The Land of Giants.
Ancient and awe-inspiring, trees
are the roots of the park’s history.
To walk into a grove of Giant Sequoias for the first time is to enter a mystical landscape. Trees of incomprehensible size and age tower over the forest floor, their cinnamon-colored columns, some exceeding 100 feet in circumference, stretching 300 feet or more in their quest to reach the heavenly Sierra Nevada sky. Able to flourish through fire, drought, snow and freezing temperatures, the hardy Giant Sequoias live for millennia—the oldest is thought to be some 2,700 years old. Put simply, a Sequoia grove is nature’s cathedral, timeless and sublime.
Given the feelings of awe and inspiration these ancient trees evoke in most visitors, it’s no wonder the communities of our region, with the influence of naturalist John Muir, and a local newspaper publisher, advocated so vigorously for the establishment of the nation’s second national park. Sequoia National Park, dedicated in 1890, is truly our backyard, and we love to share it with visitors.
Home to the five largest trees on earth, Sequoia National Park is a national treasure. The undisputed King of the Forest is the General Sherman tree, not only the largest living tree in the world, but the largest living organism, by volume, on the planet. Estimated to be 2,100 years old and weighing in at 2.7 million pounds, it tops out at 275 feet in height and 102 feet wide at its trunk.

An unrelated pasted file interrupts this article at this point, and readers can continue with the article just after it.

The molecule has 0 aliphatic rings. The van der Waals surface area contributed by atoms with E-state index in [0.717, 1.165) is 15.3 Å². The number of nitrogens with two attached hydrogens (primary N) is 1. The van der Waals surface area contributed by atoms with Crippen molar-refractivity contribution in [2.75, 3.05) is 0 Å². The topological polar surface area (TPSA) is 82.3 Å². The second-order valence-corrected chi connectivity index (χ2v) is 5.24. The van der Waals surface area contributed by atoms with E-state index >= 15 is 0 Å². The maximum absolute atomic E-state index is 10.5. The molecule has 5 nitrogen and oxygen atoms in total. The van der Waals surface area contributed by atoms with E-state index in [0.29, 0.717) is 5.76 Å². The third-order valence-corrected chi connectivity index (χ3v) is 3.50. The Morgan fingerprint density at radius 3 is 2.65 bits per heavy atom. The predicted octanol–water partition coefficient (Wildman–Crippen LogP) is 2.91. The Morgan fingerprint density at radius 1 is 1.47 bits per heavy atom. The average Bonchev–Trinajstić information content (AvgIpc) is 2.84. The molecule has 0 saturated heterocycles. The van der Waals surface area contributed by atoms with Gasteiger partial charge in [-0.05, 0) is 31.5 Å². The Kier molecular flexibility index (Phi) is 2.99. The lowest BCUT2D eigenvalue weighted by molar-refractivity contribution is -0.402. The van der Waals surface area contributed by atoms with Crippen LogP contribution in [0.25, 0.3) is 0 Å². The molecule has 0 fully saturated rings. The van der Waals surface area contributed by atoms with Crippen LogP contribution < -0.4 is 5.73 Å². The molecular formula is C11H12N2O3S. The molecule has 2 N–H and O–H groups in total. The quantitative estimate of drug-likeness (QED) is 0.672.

In Sequoia National Park, visitors will find a playground for all seasons. With six wilderness areas, two wild and scenic rivers, a scenic byway, downhill snow play area, and many other attractions, there’s no shortage of activities or vistas. Nearby Sequoia National Forest, and Giant Sequoia National Monument, contain 33 groves of Giant Sequoia trees.
And while the mammoth trees are the main attractions, there is more to explore: beautiful meadows, rock climbing, historical sites, lakes, and mountain hikes deep into the wilderness. Climb the 400 stone-carved steps to the top of Moro Rock for 360-degree views of the park, the High Sierras, canyons, and perhaps even sightings of Peregrine Falcons who nest annually on the rock.
Sequoia National Park is a timeless landscape, preserved by people who understood what a truly special place it is. Welcome to our backyard.
What’s the difference between a Park, Forest, and Monument?
National Parks are intended to preserve the natural habitat in its purest form for the enjoyment, education, and inspiration of future generations. Parks are barely altered and many activities are restricted, such as off highway vehicle (OHV) use, hunting, and most commercial endeavors.
National Forests are established to manage the health, productivity, and diversity of forest and grasslands in order to meet the needs of current and future generations. National Forests are viewed as a resource, so more activities are usually permitted in designated areas within forest land. These activities include OHV use, horseback riding, mountain biking, hunting, and commercial logging.
National Monuments are established through the Antiquities Act by order of the President, as opposed to the Congressional approval needed for the creation of a National Park. Restrictions within National Monuments may differ from one to the next, however, monuments are intended to preserve the natural habitat, much like the National Parks. Off road/trail vehicle use is prohibited, and hunting and commercial activities are generally prohibited.